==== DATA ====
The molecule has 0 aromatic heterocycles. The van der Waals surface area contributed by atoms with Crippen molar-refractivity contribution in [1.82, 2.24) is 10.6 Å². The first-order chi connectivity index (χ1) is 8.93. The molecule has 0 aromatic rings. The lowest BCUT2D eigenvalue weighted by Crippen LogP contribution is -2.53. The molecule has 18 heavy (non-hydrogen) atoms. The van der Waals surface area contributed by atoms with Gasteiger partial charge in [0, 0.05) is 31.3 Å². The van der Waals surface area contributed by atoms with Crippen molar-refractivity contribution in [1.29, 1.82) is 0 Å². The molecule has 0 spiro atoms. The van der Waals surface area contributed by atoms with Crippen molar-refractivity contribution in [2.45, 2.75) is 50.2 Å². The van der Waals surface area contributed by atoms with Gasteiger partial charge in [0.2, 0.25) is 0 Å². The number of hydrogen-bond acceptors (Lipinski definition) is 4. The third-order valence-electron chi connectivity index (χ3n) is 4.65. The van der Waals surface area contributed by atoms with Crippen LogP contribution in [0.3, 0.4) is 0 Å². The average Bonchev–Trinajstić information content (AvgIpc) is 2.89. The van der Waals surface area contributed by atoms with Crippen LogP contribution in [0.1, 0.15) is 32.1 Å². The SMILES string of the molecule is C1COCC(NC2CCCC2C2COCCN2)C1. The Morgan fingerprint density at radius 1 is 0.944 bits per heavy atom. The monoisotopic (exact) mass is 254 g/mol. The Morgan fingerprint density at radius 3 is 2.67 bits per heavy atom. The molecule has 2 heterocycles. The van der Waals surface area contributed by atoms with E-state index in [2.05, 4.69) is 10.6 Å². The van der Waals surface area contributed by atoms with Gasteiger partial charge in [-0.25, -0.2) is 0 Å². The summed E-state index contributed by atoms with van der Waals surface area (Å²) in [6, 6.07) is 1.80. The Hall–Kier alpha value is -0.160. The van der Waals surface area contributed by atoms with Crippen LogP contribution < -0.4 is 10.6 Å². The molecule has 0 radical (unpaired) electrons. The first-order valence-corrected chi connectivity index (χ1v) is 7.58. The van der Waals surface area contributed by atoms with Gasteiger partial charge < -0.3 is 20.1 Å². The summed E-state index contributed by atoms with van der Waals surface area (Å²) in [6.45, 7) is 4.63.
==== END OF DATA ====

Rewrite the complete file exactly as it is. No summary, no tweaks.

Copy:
The molecule has 0 aromatic heterocycles. The van der Waals surface area contributed by atoms with Crippen molar-refractivity contribution in [1.82, 2.24) is 10.6 Å². The first-order chi connectivity index (χ1) is 8.93. The molecule has 0 aromatic rings. The lowest BCUT2D eigenvalue weighted by Crippen LogP contribution is -2.53. The molecule has 18 heavy (non-hydrogen) atoms. The van der Waals surface area contributed by atoms with Gasteiger partial charge in [0, 0.05) is 31.3 Å². The van der Waals surface area contributed by atoms with Crippen molar-refractivity contribution in [1.29, 1.82) is 0 Å². The molecule has 0 spiro atoms. The van der Waals surface area contributed by atoms with Crippen molar-refractivity contribution in [2.45, 2.75) is 50.2 Å². The van der Waals surface area contributed by atoms with Gasteiger partial charge in [0.2, 0.25) is 0 Å². The number of hydrogen-bond acceptors (Lipinski definition) is 4. The third-order valence-electron chi connectivity index (χ3n) is 4.65. The van der Waals surface area contributed by atoms with Crippen LogP contribution in [0.3, 0.4) is 0 Å². The average Bonchev–Trinajstić information content (AvgIpc) is 2.89. The van der Waals surface area contributed by atoms with Crippen LogP contribution in [0.1, 0.15) is 32.1 Å². The SMILES string of the molecule is C1COCC(NC2CCCC2C2COCCN2)C1. The Morgan fingerprint density at radius 1 is 0.944 bits per heavy atom. The monoisotopic (exact) mass is 254 g/mol. The Morgan fingerprint density at radius 3 is 2.67 bits per heavy atom. The molecule has 2 heterocycles. The van der Waals surface area contributed by atoms with E-state index in [2.05, 4.69) is 10.6 Å². The van der Waals surface area contributed by atoms with Gasteiger partial charge in [-0.25, -0.2) is 0 Å². The summed E-state index contributed by atoms with van der Waals surface area (Å²) in [6, 6.07) is 1.80. The Hall–Kier alpha value is -0.160. The van der Waals surface area contributed by atoms with Crippen LogP contribution < -0.4 is 10.6 Å². The molecule has 0 radical (unpaired) electrons. The first-order valence-corrected chi connectivity index (χ1v) is 7.58. The van der Waals surface area contributed by atoms with Gasteiger partial charge < -0.3 is 20.1 Å². The summed E-state index contributed by atoms with van der Waals surface area (Å²) in [6.45, 7) is 4.63.